A new set of 94 declassified U.S. government documents have been added to the UW Center for Human Rights’ El Salvador FOIA Collection maintained by UW Libraries. The documents were released to the UWCHR during 2018-2019 pursuant to Freedom of Information Act requests and in support of human rights organizations and survivors of historic war crimes in El Salvador, as part of the Center’s Unfinished Sentences project. Seven of the documents were released in late 2019 via a lawsuit against the Department of Defense. The UW Center for Human Rights believes that some of these documents are newly declassified and have not previously been released to the public.
The documents in the new tranche cover a wide range of topics, shedding light on the depth of the U.S.’s role in Salvadoran military operations and revealing a previously unknown cache of intelligence records, of which the UWCHR is now seeking declassification. They include reports on the career of former Minister of Defense José Guillermo García, currently under indictment for the 1981 El Mozote massacre, and diplomatic cables relating to historic human rights violations including the 1982 killing of four Dutch journalists by Salvadoran special forces and the 1989 FENASTRAS union bombing. These documents, some of which have previously been declassified, are now freely available via the UW Libraries collection.
The most intriguing documents in the new collection originate from the Central America Joint Intelligence Team (CAJIT), a “fusion center” established by the Defense Intelligence Agency in 1982 to facilitate the exchange of military intelligence between the U.S. Army’s Southern Command and allies, including the Salvadoran military. Human rights experts have long considered that records from CAJIT could prove to be a treasure trove of information relating to historic human rights violations.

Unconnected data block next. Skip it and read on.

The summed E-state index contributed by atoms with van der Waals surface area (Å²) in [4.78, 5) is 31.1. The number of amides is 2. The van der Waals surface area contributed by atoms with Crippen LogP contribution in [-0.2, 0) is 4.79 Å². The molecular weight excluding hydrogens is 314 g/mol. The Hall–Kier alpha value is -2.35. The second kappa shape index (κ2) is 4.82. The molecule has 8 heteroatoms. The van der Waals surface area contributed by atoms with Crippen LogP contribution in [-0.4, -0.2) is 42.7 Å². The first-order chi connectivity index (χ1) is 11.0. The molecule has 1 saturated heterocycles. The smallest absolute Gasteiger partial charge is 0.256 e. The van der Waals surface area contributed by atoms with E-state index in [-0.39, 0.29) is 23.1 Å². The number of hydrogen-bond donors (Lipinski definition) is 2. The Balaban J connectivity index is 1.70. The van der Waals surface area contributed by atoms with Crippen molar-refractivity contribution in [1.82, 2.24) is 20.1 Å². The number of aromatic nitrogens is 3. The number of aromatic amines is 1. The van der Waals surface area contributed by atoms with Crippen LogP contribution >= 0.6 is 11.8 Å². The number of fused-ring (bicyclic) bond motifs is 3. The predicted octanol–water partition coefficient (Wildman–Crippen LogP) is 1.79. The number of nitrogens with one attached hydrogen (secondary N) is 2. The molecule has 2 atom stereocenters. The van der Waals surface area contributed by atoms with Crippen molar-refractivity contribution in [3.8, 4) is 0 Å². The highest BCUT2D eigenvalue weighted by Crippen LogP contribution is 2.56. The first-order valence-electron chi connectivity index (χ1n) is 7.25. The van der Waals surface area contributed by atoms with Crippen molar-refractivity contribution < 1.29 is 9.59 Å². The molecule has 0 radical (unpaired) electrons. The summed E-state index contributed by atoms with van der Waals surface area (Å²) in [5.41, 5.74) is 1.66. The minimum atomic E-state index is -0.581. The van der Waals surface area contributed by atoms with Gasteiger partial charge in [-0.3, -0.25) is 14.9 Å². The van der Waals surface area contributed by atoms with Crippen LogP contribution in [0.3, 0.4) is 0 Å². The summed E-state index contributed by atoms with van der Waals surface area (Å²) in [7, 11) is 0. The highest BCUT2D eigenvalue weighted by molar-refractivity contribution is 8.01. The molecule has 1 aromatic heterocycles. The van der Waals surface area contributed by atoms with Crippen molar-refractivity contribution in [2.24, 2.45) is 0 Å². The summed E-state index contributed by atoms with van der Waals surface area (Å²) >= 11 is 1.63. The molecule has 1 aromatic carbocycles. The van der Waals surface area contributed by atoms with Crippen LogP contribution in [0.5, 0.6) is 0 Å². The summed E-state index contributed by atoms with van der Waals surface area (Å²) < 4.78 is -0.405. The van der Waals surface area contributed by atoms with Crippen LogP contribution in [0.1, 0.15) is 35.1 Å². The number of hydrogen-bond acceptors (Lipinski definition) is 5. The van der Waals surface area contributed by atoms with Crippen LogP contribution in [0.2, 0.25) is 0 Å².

In 2019, UWCHR researchers discovered a 1993 form called an SF-115, requesting to transfer 90 cubic feet of records from the Defense Intelligence Agency to the National Archives and Records Administration. The form describes the records as “Central America Joint Intelligence Team (CAJIT) Records Pertaining to the Communist Insurgency in El Salvador, early 1980s-1990,” and explains that they contain, among other things, “Salvadoran Army interrogation reports, reports of atrocities, a history of the FMLN and each of its five factions, biographical data on insurgent leaders, and a tactical intelligence support package (including aerial reconnaissance photographs).” In litigation against the DIA, the UWCHR used the existence of this form to call into doubt the extensiveness of the DIA’s search for documents responsive to a previous FOIA request; in response, the DIA searched the CAJIT collection and released the documents included here.
One of the newly declassified documents, an SF-135 “Records Transmittal and Receipt” form from the Washington National Records Center, gives further detail on the contents of a CAJIT archive of 50 boxes of records dating from 1982-1993, many indexed with cryptic serial numbers giving no information on their contents, and others apparently consisting of captured FMLN documents and “El Salvador interrogation records”. The UWCHR is now seeking the declassification of the entire CAJIT archive described in these documents.
Additional CAJIT documents released to UWCHR include heavily-redacted “Special Working Aid” reports summarizing of military campaigns, including Azenon Palma, an operation in which well-known atrocities occurred, including the 1982 Calabozo Massacre, which killed over 200 civilians; and Rescate, associated with massacre of more than 900 civilians in El Mozote and surrounding villages in December 1981. While the “Special Working Aid” referencing Rescate refers to a later stage of the operation in summer 1982, its existence confirms the belief of Salvadoran human rights experts, survivors, and UWCHR researchers that U.S. government and military archives continue to hold yet-to-be-declassified documents containing detailed intelligence on Salvadoran military operations during the country’s internal armed conflict.